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    1. 30

      SQLite has so far never let me down, and enabled some things that would be otherwise in the “almost impossible” category. Still come across some amazing new feature that I had no idea about regularly (like the session extension), as well as regularly releasing big new features while remaining 100% backwards compatible always. Upgrading SQLite is a real joy: just replace sqlite3.{c,h} with the latest one, and eh yeah, that’s about it…

      fish is a pleasure to use as a daily shell - very thankful that someone has taken on the very thankless task of making a new shell and actually thinking about the ergonomics first (“Finally, a command line shell for the 90s” is the perfect slogan for this)

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        I became a “fisher” past year and I haven’t had a reason to regret that move. Contributed some missing auto-completions to it as well.

        1. 4

          I love Fish ergonomics, but actually wish it was Bash-compatible. It’s just a bit pain when you need to integrate scripts that do not have a native Fish version, it’s slower and does often not quite work (even with Bass). Nu is another shell to look at, with even more radical choices.

        2. 3

          I installed Fish a few months ago and haven’t looked back, it is such a pleasure to use.

        3. 2

          Fish was the big thing I missed when I moved from Linux to Windows.

          1. 1

            As a daily WSL user, I’m wondering why make the move

            1. 2


              1. 1

                i was just about to write “you should write an article about how you use autohotkey” because it seems like it would be interesting

                then i found https://www.hillelwayne.com/post/ahk/

        4. 1

          I really like fish. Sadly I use reverse-incremental search very often in zsh and the lack of it makes fish too hard for me to use. fish has very good reverse-prefix-incremental search but since I commonly aim to resurrect commands from history from mid-line partial-match, it doesn’t work for my use-case.

          I was using fish + Starship and now I use zsh + oh-my-zsh + Starship and it’s good enough.

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            I use fzf to fill this hole in fish, via its ctrl-r binding

            1. 2

              Absolute game changer! Thank you!

          2. 2

            I have been using bash with the vi editing mode for years and it was only last month that I learned that you can press / in command mode to search command history. That’s completely changed how I use the shell (I can never remember the normal history search shortcut).

            FreeBSD 14 is replacing csh with sh as the default shell and the up-arrow behaviour from csh was the big feature that everyone insisted sh needed before it could replace csh (FreeBSD’s csh up-arrow searched for things in the history matching the typed prefix). I still wouldn’t choose to use either as a daily driver, but they’re now both fine for occasional use.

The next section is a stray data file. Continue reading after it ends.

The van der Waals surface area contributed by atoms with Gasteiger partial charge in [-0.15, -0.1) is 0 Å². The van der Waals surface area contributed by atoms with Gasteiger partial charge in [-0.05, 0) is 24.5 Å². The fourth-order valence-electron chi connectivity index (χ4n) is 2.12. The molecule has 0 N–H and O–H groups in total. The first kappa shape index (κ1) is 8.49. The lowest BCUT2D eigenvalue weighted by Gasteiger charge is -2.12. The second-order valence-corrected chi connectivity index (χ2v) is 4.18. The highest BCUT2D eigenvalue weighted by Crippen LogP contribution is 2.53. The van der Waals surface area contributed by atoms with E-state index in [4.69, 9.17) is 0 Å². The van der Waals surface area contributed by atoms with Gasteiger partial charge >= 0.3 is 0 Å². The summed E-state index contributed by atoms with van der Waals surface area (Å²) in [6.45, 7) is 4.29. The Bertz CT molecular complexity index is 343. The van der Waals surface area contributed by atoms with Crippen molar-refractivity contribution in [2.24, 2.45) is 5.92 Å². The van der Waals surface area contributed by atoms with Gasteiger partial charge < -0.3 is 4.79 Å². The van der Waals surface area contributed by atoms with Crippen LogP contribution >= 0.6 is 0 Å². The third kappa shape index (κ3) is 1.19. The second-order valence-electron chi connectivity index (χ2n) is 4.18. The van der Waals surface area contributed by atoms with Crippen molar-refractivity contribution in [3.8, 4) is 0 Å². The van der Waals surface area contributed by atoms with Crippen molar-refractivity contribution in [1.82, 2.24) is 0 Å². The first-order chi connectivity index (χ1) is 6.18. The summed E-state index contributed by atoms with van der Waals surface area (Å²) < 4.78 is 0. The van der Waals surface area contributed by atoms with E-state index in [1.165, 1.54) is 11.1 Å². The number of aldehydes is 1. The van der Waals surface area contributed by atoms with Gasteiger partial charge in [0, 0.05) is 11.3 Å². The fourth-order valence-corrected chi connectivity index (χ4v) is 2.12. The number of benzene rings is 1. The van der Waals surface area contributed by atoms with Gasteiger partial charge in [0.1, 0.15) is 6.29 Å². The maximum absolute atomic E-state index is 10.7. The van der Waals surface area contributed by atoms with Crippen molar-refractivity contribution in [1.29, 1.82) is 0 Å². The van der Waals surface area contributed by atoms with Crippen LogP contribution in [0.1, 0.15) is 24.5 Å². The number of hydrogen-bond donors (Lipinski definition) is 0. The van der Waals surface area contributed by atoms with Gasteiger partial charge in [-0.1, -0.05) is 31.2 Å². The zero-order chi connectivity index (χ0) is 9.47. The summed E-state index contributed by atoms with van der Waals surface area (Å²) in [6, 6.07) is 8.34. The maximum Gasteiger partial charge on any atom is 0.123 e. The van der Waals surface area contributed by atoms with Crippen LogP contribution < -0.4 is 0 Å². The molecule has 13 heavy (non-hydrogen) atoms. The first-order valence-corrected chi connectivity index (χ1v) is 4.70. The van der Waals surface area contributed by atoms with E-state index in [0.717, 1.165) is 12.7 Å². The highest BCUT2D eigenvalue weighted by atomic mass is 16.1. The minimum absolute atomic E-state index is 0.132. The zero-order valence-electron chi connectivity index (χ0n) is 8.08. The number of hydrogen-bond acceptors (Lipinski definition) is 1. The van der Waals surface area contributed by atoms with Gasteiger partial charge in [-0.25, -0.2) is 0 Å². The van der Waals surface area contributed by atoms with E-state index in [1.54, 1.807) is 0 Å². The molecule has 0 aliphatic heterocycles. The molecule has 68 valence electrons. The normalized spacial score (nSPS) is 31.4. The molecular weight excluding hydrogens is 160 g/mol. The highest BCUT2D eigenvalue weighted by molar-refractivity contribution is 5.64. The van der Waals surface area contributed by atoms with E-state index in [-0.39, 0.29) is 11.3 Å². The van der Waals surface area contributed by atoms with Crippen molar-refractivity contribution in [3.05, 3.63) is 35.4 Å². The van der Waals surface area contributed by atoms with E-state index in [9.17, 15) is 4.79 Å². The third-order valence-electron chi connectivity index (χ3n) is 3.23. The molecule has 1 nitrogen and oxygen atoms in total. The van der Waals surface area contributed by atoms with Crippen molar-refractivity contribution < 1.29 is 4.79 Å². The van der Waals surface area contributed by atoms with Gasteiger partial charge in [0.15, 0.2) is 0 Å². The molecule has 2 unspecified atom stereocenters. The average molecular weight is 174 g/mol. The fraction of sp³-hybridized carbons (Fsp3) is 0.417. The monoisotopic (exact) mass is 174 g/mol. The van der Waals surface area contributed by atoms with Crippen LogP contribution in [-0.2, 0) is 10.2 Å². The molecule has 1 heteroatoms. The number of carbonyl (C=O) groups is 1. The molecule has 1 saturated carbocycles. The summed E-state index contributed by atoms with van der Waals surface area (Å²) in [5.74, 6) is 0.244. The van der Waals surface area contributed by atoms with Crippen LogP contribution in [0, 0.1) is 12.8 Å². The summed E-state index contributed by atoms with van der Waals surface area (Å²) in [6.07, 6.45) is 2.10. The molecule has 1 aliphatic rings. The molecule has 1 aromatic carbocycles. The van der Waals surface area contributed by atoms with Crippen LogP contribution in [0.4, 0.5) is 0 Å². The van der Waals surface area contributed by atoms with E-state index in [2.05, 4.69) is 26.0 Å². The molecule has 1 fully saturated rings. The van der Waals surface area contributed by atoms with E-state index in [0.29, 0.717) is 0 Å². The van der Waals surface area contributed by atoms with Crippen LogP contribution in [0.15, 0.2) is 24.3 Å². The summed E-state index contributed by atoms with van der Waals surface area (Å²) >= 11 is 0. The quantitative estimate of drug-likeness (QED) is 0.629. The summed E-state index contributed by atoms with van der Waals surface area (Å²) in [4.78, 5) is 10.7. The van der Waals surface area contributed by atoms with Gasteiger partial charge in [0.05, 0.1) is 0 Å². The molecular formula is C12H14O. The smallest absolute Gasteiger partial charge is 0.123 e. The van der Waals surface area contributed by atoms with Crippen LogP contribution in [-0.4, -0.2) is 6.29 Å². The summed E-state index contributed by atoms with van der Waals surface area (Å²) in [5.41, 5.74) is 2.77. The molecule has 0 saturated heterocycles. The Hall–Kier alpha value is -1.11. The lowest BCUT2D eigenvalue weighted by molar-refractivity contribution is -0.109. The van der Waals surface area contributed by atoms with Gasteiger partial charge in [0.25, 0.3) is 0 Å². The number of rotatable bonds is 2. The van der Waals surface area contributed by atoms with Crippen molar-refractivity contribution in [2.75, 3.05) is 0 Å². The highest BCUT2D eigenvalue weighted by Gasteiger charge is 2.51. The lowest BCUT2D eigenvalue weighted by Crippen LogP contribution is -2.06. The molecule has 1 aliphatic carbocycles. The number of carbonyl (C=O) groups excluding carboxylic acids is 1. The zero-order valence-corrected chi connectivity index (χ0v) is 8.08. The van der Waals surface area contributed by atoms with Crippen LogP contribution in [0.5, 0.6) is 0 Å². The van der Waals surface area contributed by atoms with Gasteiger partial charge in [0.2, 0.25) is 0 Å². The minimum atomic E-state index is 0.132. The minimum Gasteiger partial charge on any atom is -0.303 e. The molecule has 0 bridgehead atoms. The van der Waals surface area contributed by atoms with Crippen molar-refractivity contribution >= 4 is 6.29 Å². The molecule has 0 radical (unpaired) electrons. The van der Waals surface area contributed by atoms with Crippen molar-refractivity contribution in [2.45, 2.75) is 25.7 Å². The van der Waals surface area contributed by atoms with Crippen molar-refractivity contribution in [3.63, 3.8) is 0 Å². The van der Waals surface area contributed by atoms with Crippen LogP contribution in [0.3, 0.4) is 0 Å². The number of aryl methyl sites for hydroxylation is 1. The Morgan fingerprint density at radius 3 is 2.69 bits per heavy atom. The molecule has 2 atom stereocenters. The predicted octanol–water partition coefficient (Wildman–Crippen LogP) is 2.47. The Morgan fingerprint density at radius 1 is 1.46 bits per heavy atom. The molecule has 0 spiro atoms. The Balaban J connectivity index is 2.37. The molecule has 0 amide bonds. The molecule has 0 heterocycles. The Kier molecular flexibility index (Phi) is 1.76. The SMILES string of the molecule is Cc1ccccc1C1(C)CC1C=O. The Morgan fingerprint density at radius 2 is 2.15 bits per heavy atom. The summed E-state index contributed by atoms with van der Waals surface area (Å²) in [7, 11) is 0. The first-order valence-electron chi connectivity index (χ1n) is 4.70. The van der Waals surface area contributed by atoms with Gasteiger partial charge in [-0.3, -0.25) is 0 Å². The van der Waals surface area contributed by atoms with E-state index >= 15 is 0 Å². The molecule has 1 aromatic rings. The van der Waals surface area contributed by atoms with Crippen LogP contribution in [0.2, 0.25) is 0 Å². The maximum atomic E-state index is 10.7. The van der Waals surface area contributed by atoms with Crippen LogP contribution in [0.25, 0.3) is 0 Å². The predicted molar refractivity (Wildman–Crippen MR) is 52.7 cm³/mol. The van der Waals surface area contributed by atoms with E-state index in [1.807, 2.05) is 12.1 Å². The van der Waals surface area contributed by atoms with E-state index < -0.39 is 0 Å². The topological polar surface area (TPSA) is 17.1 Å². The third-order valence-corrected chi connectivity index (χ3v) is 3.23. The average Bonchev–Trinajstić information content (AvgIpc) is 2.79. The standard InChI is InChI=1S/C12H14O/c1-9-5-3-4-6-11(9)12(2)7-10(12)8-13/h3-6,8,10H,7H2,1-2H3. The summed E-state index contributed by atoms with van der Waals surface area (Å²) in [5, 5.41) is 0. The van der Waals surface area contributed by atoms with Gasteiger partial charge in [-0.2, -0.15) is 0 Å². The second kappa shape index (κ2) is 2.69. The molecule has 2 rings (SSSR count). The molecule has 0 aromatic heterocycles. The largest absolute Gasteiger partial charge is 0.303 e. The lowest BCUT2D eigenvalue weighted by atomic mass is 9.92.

1. 1

              Impressed you are able to use bash vi mode. I find it rather unintuitive and prefer Emacs mode but with C-x C-e to get into nvim or when I’m in Neovim’s terminal, just going to Normal mode.

              Strange because I have vim everywhere else. Just not here.

              1. 2

                I’ve written four books, a PhD thesis, a dozen papers, and at least a couple of hundred thousand lines of code in vim. At this point, convincing my fingers that any text input field is not vim is probably a lost cause. I will probably end this post by typing :wq and then have to delete it and hit post. Even if I don’t have vim mode, I hit b to go back in the command line and then have to delete the ^B.

      2. 2

        Yep, sqlite is the first thing that came to mind when reading this thread. I’ve done a lot of data wrangling over the past year, and sqlite has come in clutch so many times.

        It pairs well with pandas!

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      OpenBSD, especially OpenSSH. I’ve donated multiple times because I use it constantly.

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      One piece of software that I’m super grateful for lately is jless. It’s crossed my radar once or twice in the past, but recently I’ve needed to navigate big json responses while testing and evaluating different APIs and it’s come in really handy.

      1. 5

        For JSON, another thing I like is gron which flattens JSON so you can do things like:

        <file.json | gron | grep -C 5 "roshan" | gron --ungron

        On a tip somewhere here I found the idea of making a norg script that is gron --ungron and that makes it even nicer to use.

      2. 2

        oh, that looks nice. Thanks for sharing!

    4. 14

      One small piece of software I enjoy is entr which lets you “Run arbitrary commands when files change”. It is a great tool that is adaptable to many work flows due to its single focused function.

      1. 3

        I keep losing this tool. I used to use inotifywait on Linux, but a portable command is much nicer now that I use Mac OS as well.

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          I use fswatch, which has a memorable name and works on Linux, macOS, *BSD, Solaris, and Windows and doesn’t depend on anything else except a C++ standard library implementation.